Each at different stages of development depending on their implementation schedules and operating conditions, the tracking systems of the ATLAS, LHCb and CMS experiments, like that for ALICE, are undergoing complete replacements to prepare for the extreme operating conditions of future LHC runs.
Towards the CMS phase-2 pixel detector
The original silicon pixel detector for CMS – comprising three barrel layers and two endcap disks – was designed for a maximum instantaneous luminosity of 1034 cm–2 s–1 and a maximum average pile-up of 25. Following LHC upgrades in 2013–2014, it was replaced with an upgraded system (the CMS Phase-1 pixel detector) in 2017 to cope with higher instantaneous luminosities. With a lower mass and an additional barrel layer and endcap disk, it was an evolutionary upgrade maintaining the well-tested key features of the original detector while enabling higher-rate capability, improved radiation tolerance and more robust tracking. During Long Shutdown 2, maintenance work on the Phase-1 device included the installation of a new innermost layer (see “Present and future” image) to enable the delivery of high-quality data until the end of LHC Run 3.
During the next long shutdown, scheduled for 2025, the entire tracker detector will be replaced in preparation for the High-Luminosity LHC (HL-LHC). This Phase-2 pixel detector will need to cope with a pile-up and hit rate eight times higher than before, and with a trigger rate and radiation dose 7.5 and 10 times higher, respectively. To meet these extreme requirements, the CMS collaboration, in partnership with ATLAS via the RD53 collaboration, is developing a next-generation hybrid-pixel chip utilising 65 nm CMOS technology. The overall system is much bigger than the Phase-1 device (~5 m2 compared to 1.75 m2) with vastly more read-out channels (~2 billion compared to 120 million). With six-times smaller pixels, increased detection coverage, reduced material budget, a new readout chip to enable a lower detection threshold, and a design that continues to allow easy installation and removal, the state-of-the-art Phase-2 pixel detector will serve CMS well into the HL-LHC era.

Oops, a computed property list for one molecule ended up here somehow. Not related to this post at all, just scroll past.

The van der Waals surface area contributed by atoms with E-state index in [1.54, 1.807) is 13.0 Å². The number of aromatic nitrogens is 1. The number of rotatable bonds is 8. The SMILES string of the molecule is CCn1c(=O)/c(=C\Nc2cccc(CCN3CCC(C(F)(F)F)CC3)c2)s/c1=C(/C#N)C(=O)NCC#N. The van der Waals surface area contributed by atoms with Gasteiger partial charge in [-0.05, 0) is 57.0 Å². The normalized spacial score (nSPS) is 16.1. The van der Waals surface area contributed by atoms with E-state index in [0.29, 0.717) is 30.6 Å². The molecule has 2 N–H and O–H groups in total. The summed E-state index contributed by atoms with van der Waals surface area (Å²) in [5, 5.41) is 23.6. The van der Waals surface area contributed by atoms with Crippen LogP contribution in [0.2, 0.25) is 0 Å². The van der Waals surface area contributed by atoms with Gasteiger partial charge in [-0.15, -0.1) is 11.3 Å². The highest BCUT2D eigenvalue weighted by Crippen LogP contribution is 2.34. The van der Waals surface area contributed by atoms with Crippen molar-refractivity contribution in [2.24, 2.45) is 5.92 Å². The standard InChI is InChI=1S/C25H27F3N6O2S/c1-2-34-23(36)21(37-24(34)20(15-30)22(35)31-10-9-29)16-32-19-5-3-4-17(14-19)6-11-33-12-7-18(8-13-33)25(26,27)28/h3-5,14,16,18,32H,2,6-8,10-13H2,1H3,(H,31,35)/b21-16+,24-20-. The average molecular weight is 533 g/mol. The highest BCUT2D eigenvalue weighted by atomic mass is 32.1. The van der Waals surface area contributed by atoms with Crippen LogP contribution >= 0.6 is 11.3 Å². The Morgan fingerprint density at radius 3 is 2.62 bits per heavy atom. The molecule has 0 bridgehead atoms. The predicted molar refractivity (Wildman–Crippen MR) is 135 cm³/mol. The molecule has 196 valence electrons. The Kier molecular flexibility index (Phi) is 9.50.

LHCb’s all-new VELO takes shape
LHCb’s Vertex Locator (VELO) has played a pivotal role in the experiment’s flavour-physics programme. Contributing to triggering, tracking and vertexing, and with a geometry optimised for particles traveling close to the beam direction, its 46 orthogonal silicon-strip half-disks have enabled the collaboration to pursue major results. These include the 2019 discovery of CP violation in charm using the world’s largest reconstructed samples of charm decays, a host of matter–antimatter asymmetry measurements and rare-decay searches, and the recent hints of lepton non-universality in B decays.
Placing the sensors as close as possible to the primary proton–proton interactions requires the whole VELO system to sit inside the LHC vacuum pipe (separated from the primary vacuum by a 1.1 m-long thin-walled “RF foil”), and a mechanical system to move the disks out of harm’s way during the injection and stabilisation of the beams. After more than a decade of service witnessing the passage of some 1026 protons, the original VELO is now being replaced with a new one to prepare for a factor-five increase in luminosity for LHCb in LHC Run 3.